With Foster Care Capacity, The Investment Pays for Itself

Thompson foster parents complete a training program on building positive relationships with birth parents. Photo: Thompson

What many have called a “foster care crisis” continues to be alive and well in many local and state child welfare systems. Despite the need, both public and private organizations struggle to build needed capacity with a sense of urgency required to meet the needs of children of all ages and backgrounds coming into care. There is a way to do this, but both public and private sector must begin to think and do things in a different way.

As the CEO of Thompson Child & Family Focus in Charlotte, North Carolina, I have seen it firsthand in the past two years as we have seen over 300 percent growth in the number of licensed foster homes and children placed in those homes. Just two years ago, we supported 27 licensed foster homes serving 26 foster children. As I write this today, we support 109 licensed foster homes serving 114 foster children.

Interestingly enough, upon review of “Who Cares: A National County of Foster Homes & Families,” the entire state of North Carolina only increased foster home capacity by 10 percent during the same timeline. I have to ask myself and others, why is that?

I believe I know part of the answer: There is little or no investment into building and supporting foster home capacity. This must change to meet the needs of children in the system.

Every public child welfare agency demands quality foster homes to take children when there is a need for a placement, but almost no public child agency invests in private foster care organizations so they can build the necessary capacity. What many don’t realize is that private organizations often use their own funding to slowly build foster home capacity – which in most cases includes a loss of money for up to three years until break even.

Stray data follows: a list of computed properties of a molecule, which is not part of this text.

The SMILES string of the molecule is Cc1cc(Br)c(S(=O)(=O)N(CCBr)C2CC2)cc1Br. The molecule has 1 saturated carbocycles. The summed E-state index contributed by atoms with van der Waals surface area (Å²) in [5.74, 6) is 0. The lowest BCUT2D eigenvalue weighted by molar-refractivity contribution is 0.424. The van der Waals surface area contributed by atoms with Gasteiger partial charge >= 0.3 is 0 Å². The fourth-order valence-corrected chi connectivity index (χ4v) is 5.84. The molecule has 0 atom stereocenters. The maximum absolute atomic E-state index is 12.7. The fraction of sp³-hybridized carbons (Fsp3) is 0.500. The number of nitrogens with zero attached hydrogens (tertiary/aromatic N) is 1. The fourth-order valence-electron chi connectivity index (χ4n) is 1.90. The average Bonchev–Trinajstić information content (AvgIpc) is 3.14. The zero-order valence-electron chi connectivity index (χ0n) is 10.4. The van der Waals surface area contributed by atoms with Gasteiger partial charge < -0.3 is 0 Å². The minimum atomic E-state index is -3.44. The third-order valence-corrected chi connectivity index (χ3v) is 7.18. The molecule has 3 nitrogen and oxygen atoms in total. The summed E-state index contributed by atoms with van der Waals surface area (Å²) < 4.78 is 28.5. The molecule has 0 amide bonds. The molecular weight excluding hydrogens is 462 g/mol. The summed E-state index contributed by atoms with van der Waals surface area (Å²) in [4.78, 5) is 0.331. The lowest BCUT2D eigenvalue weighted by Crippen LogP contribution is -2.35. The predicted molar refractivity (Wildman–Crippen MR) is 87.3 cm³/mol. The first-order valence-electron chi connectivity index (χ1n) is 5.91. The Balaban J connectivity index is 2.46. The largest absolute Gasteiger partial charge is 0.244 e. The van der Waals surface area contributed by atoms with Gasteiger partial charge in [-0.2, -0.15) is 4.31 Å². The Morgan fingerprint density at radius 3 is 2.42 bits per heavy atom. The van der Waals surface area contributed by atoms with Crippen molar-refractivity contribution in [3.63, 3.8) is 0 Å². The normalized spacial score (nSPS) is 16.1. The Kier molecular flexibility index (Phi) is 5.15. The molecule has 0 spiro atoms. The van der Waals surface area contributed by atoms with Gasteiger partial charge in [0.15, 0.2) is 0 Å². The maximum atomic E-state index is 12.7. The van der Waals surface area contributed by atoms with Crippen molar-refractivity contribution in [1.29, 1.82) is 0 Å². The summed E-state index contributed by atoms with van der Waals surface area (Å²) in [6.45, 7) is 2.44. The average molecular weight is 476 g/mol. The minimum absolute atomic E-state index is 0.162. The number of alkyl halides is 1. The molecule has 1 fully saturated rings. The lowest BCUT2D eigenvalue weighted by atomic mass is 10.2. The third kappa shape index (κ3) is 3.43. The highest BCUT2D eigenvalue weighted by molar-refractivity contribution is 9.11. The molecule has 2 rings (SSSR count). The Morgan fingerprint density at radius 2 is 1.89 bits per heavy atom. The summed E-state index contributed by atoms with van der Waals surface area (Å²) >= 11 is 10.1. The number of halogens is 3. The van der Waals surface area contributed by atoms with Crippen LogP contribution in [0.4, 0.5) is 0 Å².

At Thompson, we wanted to intentionally grow foster home capacity quickly to meet the needs of children in our state, but knew we could not do it without seed money. We were fortunate enough to receive a three-year investment by a local foundation; with the understanding that we would be able to not only sustain, but be able to continue to grow our foster care program without assistance.

The four times growth I referenced was achieved in less than two years. As we head into our final year of the three-year investment, we anticipate another 50 homes serving an additional 70 foster children daily by the end of year three. Without this investment, we would have remained stagnant – 30 foster homes serving 30 foster children while the needs for homes continues to grow.

Here is an example of how it can work on a three year $700K investment:

  • Year 1:  $400K
  • Year 2: $200K (earned revenue of $200K)
  • Year 3:  $100K (earned revenue of $300K)

In year four, an organization is not only sustainable on earned revenue, but can also begin to build increased capacity on profit margin created by scale.

This is a business and we should all get comfortable with that fact and begin to act accordingly. No business can begin or grow without an initial investment. In our case, we were fortunate enough to find philanthropic investors at scale, but this is rare. This same type of investment can and should be done by local, state and federal agencies. We must begin to think and do different if we want to achieve different outcomes.

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Will Jones is CEO of Thompson Child & Family Focus in Charlotte, North Carolina.


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